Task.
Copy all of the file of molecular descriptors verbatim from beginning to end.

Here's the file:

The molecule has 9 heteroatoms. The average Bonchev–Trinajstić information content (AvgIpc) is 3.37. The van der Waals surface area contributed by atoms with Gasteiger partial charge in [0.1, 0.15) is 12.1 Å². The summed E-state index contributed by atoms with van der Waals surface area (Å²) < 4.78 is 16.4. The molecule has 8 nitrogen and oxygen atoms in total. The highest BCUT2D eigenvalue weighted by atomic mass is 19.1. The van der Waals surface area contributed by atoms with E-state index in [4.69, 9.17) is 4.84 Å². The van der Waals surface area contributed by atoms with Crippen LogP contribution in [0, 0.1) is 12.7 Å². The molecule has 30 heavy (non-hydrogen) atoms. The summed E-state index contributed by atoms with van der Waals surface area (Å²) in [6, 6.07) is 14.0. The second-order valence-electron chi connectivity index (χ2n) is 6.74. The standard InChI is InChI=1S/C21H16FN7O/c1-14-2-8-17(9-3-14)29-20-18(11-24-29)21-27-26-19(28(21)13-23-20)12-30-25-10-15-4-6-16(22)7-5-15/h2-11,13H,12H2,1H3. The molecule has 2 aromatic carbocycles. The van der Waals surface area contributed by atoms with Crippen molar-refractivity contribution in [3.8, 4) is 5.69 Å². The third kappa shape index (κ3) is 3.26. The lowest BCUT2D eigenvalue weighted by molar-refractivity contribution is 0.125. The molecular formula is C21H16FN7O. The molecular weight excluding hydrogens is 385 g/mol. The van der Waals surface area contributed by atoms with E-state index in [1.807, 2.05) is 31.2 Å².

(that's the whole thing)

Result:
The molecule has 9 heteroatoms. The average Bonchev–Trinajstić information content (AvgIpc) is 3.37. The van der Waals surface area contributed by atoms with Gasteiger partial charge in [0.1, 0.15) is 12.1 Å². The summed E-state index contributed by atoms with van der Waals surface area (Å²) < 4.78 is 16.4. The molecule has 8 nitrogen and oxygen atoms in total. The highest BCUT2D eigenvalue weighted by atomic mass is 19.1. The van der Waals surface area contributed by atoms with E-state index in [4.69, 9.17) is 4.84 Å². The van der Waals surface area contributed by atoms with Crippen LogP contribution in [0, 0.1) is 12.7 Å². The molecule has 30 heavy (non-hydrogen) atoms. The summed E-state index contributed by atoms with van der Waals surface area (Å²) in [6, 6.07) is 14.0. The second-order valence-electron chi connectivity index (χ2n) is 6.74. The standard InChI is InChI=1S/C21H16FN7O/c1-14-2-8-17(9-3-14)29-20-18(11-24-29)21-27-26-19(28(21)13-23-20)12-30-25-10-15-4-6-16(22)7-5-15/h2-11,13H,12H2,1H3. The molecule has 2 aromatic carbocycles. The van der Waals surface area contributed by atoms with Crippen molar-refractivity contribution in [3.8, 4) is 5.69 Å². The third kappa shape index (κ3) is 3.26. The lowest BCUT2D eigenvalue weighted by molar-refractivity contribution is 0.125. The molecular formula is C21H16FN7O. The molecular weight excluding hydrogens is 385 g/mol. The van der Waals surface area contributed by atoms with E-state index in [1.807, 2.05) is 31.2 Å².